The release of national accounts data this morning confirms the Australian economy has just experienced its sharpest ever three-month contraction – driving it to its weakest growth since the end of World War 2.
Australian GDP growth over the same quarter of the previous year
Source: Australian Bureau of Statistics. Note quarterly numbers have only been available since 1959.
But perspective is handy. As the chart below shows, only a handful of nations have seen less damage to their economies amid the coronavirus crisis. The chart below shows that China, Vietnam, Taiwan and South Korea have all done better than we have on the economy – mainly as they’ve also done better than us at keeping the virus contained.
GDP growth rates over the same quarter of the previous year – international comparison
Source: Australian Bureau of Statistics, US Bureau of Economic Analysis, Eurostat, Statistics Bureau of Japan, Statistics Canada, National Bureau of Statistics China, Statistics Korea, Taiwan National Statistics, General Statistics Office of Vietnam. Note that Statistics New Zealand releases its June quarter GDP estimate on 17 September.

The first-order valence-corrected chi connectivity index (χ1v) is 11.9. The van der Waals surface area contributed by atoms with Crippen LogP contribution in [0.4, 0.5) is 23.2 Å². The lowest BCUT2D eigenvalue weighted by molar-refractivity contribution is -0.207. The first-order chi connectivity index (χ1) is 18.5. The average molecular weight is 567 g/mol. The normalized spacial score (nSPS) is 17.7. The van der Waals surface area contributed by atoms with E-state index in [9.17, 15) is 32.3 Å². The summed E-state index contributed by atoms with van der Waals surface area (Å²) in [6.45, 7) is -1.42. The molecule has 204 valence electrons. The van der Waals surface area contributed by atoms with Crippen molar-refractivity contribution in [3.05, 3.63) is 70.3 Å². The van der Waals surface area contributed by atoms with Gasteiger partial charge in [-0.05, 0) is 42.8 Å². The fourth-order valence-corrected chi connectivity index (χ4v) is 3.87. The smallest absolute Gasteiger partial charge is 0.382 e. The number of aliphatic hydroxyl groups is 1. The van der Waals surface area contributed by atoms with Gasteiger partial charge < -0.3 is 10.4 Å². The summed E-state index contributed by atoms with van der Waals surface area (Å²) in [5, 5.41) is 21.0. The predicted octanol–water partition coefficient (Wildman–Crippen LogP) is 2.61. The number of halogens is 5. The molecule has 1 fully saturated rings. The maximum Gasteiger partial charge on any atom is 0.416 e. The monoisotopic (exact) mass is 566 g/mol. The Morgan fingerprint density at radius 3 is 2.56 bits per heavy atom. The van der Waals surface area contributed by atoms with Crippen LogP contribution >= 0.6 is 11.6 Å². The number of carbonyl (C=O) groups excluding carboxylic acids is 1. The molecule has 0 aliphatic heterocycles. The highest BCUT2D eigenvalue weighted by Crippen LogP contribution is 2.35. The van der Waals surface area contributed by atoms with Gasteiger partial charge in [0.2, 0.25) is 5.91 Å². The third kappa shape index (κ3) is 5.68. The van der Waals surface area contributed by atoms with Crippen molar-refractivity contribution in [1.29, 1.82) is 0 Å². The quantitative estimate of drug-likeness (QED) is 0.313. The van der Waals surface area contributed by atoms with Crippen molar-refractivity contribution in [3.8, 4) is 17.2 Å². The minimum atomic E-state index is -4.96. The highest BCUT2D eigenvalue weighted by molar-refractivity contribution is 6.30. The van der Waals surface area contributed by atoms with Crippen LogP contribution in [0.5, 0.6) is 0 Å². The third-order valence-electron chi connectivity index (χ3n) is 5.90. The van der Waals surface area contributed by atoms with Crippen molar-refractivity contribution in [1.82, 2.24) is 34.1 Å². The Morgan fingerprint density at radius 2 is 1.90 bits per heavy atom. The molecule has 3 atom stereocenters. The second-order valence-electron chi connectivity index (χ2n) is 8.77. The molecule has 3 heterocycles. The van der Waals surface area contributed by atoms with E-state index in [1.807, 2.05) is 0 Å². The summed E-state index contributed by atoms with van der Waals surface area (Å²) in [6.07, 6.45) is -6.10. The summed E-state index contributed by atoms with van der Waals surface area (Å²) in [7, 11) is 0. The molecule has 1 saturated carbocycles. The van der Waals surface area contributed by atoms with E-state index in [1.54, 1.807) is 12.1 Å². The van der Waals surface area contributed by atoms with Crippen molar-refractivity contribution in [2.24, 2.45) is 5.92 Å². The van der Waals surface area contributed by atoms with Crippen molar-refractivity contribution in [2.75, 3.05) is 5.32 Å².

Deloitte Access Economics Senior Economist Sheraan Underwood noted: “The underlying equation is simple. The greater the success against the virus, the greater the success in protecting economies against the pandemic.
The effect on economies is mostly a function of the impact of the virus
Source: Our World In Data.
“At the other end of the scale, the hit to most economies is rather larger than that seen in Australia.
“The defence of Australian lives and livelihoods has seen us thread the needle. Australia has seen both less economic damage and relatively fewer lives lost than most nations, including the US, the UK and most of Europe, including Sweden, which has taken a different path than many others.
“Australia’s fight against the virus hasn’t been perfect, but it has still been much more successful than in most other nations around the world.”
Suck it up, psychos!